Version tested: PC
If PopCap's faintly sinister 'player profile' page is to be believed, playing its games on a regular basis will improve your reflexes, sight and memory, and help you cope with stress, autism, attention deficit disorder, multiple sclerosis and addiction. I'm not in a position to verify any of these claims but - and this might be pure coincidence - I have noticed that my athlete's foot seems a little better and my piles slightly less itchy since I started playing the brilliant Bookworm Adventures.
War of words
BA is an irresistible turn-based side-scrolling combat game where you smite enemies by building words (the bigger the better) from a random selection of sixteen letter tiles. Magic items picked before a mission endow your annelid avatar with special powers. Potions and gem tiles received as rewards for spectacular blows allow him to regenerate health, remove curses and boost attacks with poison, ice and flames.
In the time it takes a dunked digestive to disintegrate in a mug of hot tea you will have learnt the basics. In the time it takes to fish out the resulting biscuity sludge you'll be well and truly hooked. PopCap lures you from location to location with a string of imaginative monsters and loads of witty banter. The first of three campaigns throws hero Lex into a colourful cartoon world inspired by Greek mythology. Every screen brings a new, unique adversary, a new speech-bubbled wisecrack, or amusing Hitchhiker's Guide-style 'monster lore' comment. For a game that makes no great comic claims, the humour is amazingly dense and well-crafted. Not since Psychonauts has a PC title made me giggle girlyly on such a regular basis.
When BA isn't making you titter, it's making you think, or feel good about yourself. With a choice of sixteen letters, even the littlest lexicographers are going to be able to make (slow) progress through the (early) stages of the game. By bombarding a beast with a string of four or five-letter words you will eventually whittle its health down to zero and roll on to the next screen. The real pleasure and challenge however comes from vanquishing opponents with ventricose verbiage. Smash an enemy with a mammoth gem-packed mouthful and Lex utters an extravagant compliment. Fantastic! Astounding! Awesome! Finish a foe off with a whopping word wallop and you get to watch a slow-motion coup-de-grace animation, and oooh and aaah and as your letter grid fills up with powerful diamonds and rubies. Until you've mugged a minotaur with the word 'gazebo' or murdered a mummified hound with the word 'dodecahedral' you really haven't experienced BA at its satisfying, surreal best.
Moving into the second adventure - an Arabian Nights-style odyssey with genies, mirages, scimitar-wielding pirates, and a shifty Sinbad - tactics become increasingly important. Facing stronger creatures with more varied and powerful special abilities means you have to think hard before using gems and tonics, and cultivate potent grids in readiness for boss battles (each adventure features half-a-dozen such scraps). Later monsters can poison you, petrify you for a turn or two, steal your gems, devalue or disable specific tiles, or infect your grid with a spreading canker. Tense duels are guaranteed. By the time Lex arrives in Transylvania - the setting for the third and final campaign - even those with big vocabs and lots of patience will have been through a few sticky skirmishes.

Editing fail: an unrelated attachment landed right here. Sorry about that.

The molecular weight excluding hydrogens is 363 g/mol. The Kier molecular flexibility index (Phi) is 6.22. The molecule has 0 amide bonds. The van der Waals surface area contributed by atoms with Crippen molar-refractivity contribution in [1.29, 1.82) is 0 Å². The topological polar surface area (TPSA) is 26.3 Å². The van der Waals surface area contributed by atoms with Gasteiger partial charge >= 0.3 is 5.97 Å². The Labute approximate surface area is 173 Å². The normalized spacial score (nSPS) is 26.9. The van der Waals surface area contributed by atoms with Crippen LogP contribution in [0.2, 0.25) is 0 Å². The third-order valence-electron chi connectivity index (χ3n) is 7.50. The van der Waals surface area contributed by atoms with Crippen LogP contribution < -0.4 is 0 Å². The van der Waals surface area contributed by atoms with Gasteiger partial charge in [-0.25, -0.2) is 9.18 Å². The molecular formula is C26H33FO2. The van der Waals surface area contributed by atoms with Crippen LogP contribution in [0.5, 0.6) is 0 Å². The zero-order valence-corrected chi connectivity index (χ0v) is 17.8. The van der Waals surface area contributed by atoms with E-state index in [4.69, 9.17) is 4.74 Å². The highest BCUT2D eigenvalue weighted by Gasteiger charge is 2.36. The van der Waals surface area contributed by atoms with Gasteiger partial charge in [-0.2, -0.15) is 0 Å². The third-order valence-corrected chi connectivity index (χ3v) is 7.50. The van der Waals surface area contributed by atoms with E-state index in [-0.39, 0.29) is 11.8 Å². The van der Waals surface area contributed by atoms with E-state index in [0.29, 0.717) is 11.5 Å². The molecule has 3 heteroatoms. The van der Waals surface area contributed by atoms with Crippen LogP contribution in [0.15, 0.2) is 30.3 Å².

The lack of time limits in the story mode keeps frustration to a minimum. Those that want to spend hours poring over a particular grid, and fiddling with different letter sequences are free to. Cogitation and experimentation would have been a mite easier had PopCap provided a way of shuffling tiles within a grid and inserting letter into an arranged word, but it's not a catastrophic omission. My biggest criticism is that the game comes without any form of embedded dictionary. Every so often you plonk down a collection of letters and accidentally form a weird yet valid term. I could reach for my trusty copy of Nuttall's Standard Dictionary Of The English Language ("Based on the labours of the most EMINENT LEXICOGRAPHERS") and (probably) find out what clavi, patrine, ungula, lum and barret mean, but it would have been nice if BA had told me instead.
Clocked in the jaw
For word-forging in a more pressured environment, there's a turnless arena mode. Unlocked at the end of adventure 3, this consists of Lex duelling a string of increasingly scary boss beasts against the clock. The creatures strike once a time bar has filled-up meaning you can't dillydally (or indeed, shillyshally). Once you've completed the story mode you also have free access to the three mini-games that punctuate the adventures. As interludes in the story these Boggle and Hangman variants are diverting enough; as standalone recreations they're a bit on the feeble side.
By PopCap's standards BA was an expensive and time-consuming game to develop (two years and $750,000). A fair chunk of the budget has obviously gone into the graphics. All 150-odd adversaries have his/her own look and movements. Assassins dart forward and jab you with poison-dripping stilettos, deck swabs sidle-up and stick their mops in your mush, hags cackle damaging curses and Erymanthian Boar bounce up and down energetically on your bonce. Money has also plainly been spent on testing. It might be tempting fate, but I don't think PopCap does bugs.
So, there you have it - one perfectly formed, endlessly absorbing, regularly amusing word game. If you're looking for some brainial stimulation, find logic puzzles like Sudoku and Slitherlink a trifle soulless, and have a nasty 'untreatable' case of leprosy or beriberi, then I really can't recommend Bookworm Adventures enough.
9 / 10